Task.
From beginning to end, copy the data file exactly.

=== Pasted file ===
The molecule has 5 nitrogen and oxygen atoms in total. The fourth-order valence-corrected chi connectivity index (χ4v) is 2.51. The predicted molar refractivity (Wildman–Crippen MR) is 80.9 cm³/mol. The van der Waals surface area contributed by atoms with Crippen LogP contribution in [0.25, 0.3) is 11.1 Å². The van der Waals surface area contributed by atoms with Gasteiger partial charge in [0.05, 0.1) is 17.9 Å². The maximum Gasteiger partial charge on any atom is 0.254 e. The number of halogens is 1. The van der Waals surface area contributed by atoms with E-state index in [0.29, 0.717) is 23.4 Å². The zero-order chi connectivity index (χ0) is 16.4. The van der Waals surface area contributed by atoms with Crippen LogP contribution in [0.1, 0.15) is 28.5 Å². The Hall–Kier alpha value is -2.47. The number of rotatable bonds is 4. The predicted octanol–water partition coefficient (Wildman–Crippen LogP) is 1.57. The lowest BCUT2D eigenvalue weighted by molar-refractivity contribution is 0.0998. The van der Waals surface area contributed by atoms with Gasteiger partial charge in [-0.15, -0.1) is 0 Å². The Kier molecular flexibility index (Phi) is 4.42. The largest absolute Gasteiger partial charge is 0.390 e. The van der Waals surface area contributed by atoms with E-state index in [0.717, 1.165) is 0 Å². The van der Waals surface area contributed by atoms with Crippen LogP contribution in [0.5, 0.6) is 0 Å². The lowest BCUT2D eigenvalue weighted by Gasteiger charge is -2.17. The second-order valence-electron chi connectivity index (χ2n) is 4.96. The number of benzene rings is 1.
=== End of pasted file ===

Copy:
The molecule has 5 nitrogen and oxygen atoms in total. The fourth-order valence-corrected chi connectivity index (χ4v) is 2.51. The predicted molar refractivity (Wildman–Crippen MR) is 80.9 cm³/mol. The van der Waals surface area contributed by atoms with Crippen LogP contribution in [0.25, 0.3) is 11.1 Å². The van der Waals surface area contributed by atoms with Gasteiger partial charge in [0.05, 0.1) is 17.9 Å². The maximum Gasteiger partial charge on any atom is 0.254 e. The number of halogens is 1. The van der Waals surface area contributed by atoms with E-state index in [0.29, 0.717) is 23.4 Å². The zero-order chi connectivity index (χ0) is 16.4. The van der Waals surface area contributed by atoms with Crippen LogP contribution in [0.1, 0.15) is 28.5 Å². The Hall–Kier alpha value is -2.47. The number of rotatable bonds is 4. The predicted octanol–water partition coefficient (Wildman–Crippen LogP) is 1.57. The lowest BCUT2D eigenvalue weighted by molar-refractivity contribution is 0.0998. The van der Waals surface area contributed by atoms with Gasteiger partial charge in [-0.15, -0.1) is 0 Å². The Kier molecular flexibility index (Phi) is 4.42. The largest absolute Gasteiger partial charge is 0.390 e. The van der Waals surface area contributed by atoms with E-state index in [0.717, 1.165) is 0 Å². The van der Waals surface area contributed by atoms with Crippen LogP contribution in [0.5, 0.6) is 0 Å². The lowest BCUT2D eigenvalue weighted by Gasteiger charge is -2.17. The second-order valence-electron chi connectivity index (χ2n) is 4.96. The number of benzene rings is 1.